Long Shot

Point Grey Pictures

It’s already been a pretty strange few months for odd combos, from Cate Blanchett starring in an Eli Roth movie to Kate Beckinsale dating Pete Davidson, so the pairing of Seth Rogen and Charlize Theron doesn’t surprise me as much as I thought it would. After all, Theron is an actress who is far from shy about playing against her perceived type. Since winning her (first of hopefully more) Oscar playing a grimy and ugly serial killer in Monster, she has played a corporate villain in Prometheus, a wicked queen in Snow White and the Huntsman and apocalyptic badass Furiosa in Mad Max: Fury Road, all roles that gleefully break from her beautiful leading lady pedigree. While Theron has played her share of girlfriend and pretty girl roles, her ability and willingness to play a variety of roles in different genres has proven her to be one of Hollywood’s most versatile stars. What’s even more appealing is Theron’s ability to do comedy too, from her goofy guest-starring role in Arrested Development to her darkly comic performance in Young Adult to Seth MacFarlane’s not-so-dark comedy A Million Ways to Die in the West, Theron has proven she’s got comedy chops as strong as her dramatic ones.

All that being said, however, it does still feel and look a little strange to see her starring in a romantic comedy with Seth Rogen. Theron is famous for being beautiful, talented and Oscar-winning, and Rogen is famous for pot jokes, pissing off a dictator and helping the world to see the weird side of James Franco. To be fair, he was really good in serious roles in Steve Jobs and Take this Waltz, but, other than that, Rogen is known for his raunchy and rude comedies like Superbad, Knocked Up, Pineapple Express, and This is the End. So I was both intrigued and a bit scared to see Long Shot, the new movie which pairs Theron and Rogen as a presidential candidate and her speechwriter who fall in love. With no aliens, special effects, action sequences or pot jokes to hide behind (for the most part), these actors would be fully exposed, relying on just their acting skills, their charm and their chemistry to carry the movie. And let me just say, it’s a good thing these two performers are who they are, because their charm is pretty much all this movie has.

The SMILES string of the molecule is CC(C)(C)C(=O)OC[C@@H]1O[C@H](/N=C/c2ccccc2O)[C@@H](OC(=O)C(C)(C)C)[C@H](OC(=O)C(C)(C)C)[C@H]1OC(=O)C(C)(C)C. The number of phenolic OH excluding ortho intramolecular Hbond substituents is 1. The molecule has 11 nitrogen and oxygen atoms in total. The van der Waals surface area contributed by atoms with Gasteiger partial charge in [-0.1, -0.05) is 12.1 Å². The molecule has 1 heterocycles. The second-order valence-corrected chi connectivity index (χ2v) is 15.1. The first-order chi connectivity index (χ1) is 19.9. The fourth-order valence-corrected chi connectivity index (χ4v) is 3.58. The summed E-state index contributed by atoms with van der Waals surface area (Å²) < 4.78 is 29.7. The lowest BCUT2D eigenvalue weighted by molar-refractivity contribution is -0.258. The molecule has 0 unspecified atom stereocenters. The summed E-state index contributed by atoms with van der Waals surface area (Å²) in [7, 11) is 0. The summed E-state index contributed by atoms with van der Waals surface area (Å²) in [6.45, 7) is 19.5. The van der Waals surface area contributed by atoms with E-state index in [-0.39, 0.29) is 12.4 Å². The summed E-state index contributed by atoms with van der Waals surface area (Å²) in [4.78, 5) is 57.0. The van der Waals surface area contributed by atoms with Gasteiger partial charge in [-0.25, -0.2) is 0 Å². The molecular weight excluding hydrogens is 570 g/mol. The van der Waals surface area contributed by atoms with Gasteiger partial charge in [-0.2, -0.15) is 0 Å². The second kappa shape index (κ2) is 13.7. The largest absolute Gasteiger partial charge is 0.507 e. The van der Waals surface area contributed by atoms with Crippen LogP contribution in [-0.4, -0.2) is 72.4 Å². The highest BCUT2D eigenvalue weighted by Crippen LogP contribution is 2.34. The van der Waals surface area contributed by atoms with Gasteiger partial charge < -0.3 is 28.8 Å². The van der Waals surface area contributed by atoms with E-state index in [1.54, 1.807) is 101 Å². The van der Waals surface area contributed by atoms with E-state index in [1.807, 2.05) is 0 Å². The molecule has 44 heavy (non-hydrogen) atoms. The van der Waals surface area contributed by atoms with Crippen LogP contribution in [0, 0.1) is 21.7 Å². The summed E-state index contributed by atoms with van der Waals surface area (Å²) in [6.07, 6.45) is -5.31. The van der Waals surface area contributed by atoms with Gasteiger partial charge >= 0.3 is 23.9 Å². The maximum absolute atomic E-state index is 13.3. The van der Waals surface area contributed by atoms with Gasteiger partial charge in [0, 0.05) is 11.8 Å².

Directed by Jonathan Levine and written by Dan Sterling and Liz Hannah, Long Shot is about as formulaic and tired a concept as you could imagine. Theron plays Secretary of State Charlotte Field, who is prepping to make a run at the presidency and needs a new speechwriter to give her more personality out on the stump. When she runs into the kid who lived next door who she used to babysit, she finds out he’s a funny writer and, because they go way back, it’s believable that he would be a perfect guy to write her speeches now, because “he knows her.” Ok. So we can go with all of that, that’s fine. We can even go with the fact that they end up falling in love and falling into all the familiar rom-com tropes that I know and love. I don’t mind any of that, really. What I do mind is the laziness of this script. The writers have infused every single easy joke about our current political climate somewhere inside this movie. If you had been playing Current Political Climate Satire Bingo with this movie, somebody would have won by the halfway point, as thinly veiled spoofs of everything and everyone from Trump to Fox News, to racism to climate change to #MeToo are peppered throughout this movie and, sadly, end up only playing as cheap stunts, not thoughtful satire. And when the political satire doesn’t work, the writers take the even easier way to a cheap laugh by going raunchy and sophomoric, obviously playing to Rogen’s strength, but weakening the movie.

Thankfully, however, despite the clunky, unimaginative script and the by-the-numbers direction, Long Shot is saved by the exact gimmick that probably green-lit it in the first place: Theron and Rogen. The filmmakers make full use of Theron’s vast toolbox of talents, as she absolutely shines in a role that allows her to be gorgeous, smart and absurdly funny. She plays perfectly off of Rogen, who plays Shrek to her Princess Fiona perfectly. He’s in his wheelhouse here, playing a liberal reporter with few social skills, but whose self-deprecating humor is charming and….sexy? Maybe that’s a bridge too far, but I will say Rogen is appealing and his scenes with Theron are perfectly calibrated, if not a little awkward.

I also really enjoyed the supporting performance by June Diane Raphael and I will admit to laughing out loud at least four times as there are some comic moments that are well done, but, mostly, Long Shot falls very short of its intended target. Although the thought of Charlize Theron running for president at least made me very happy for two hours.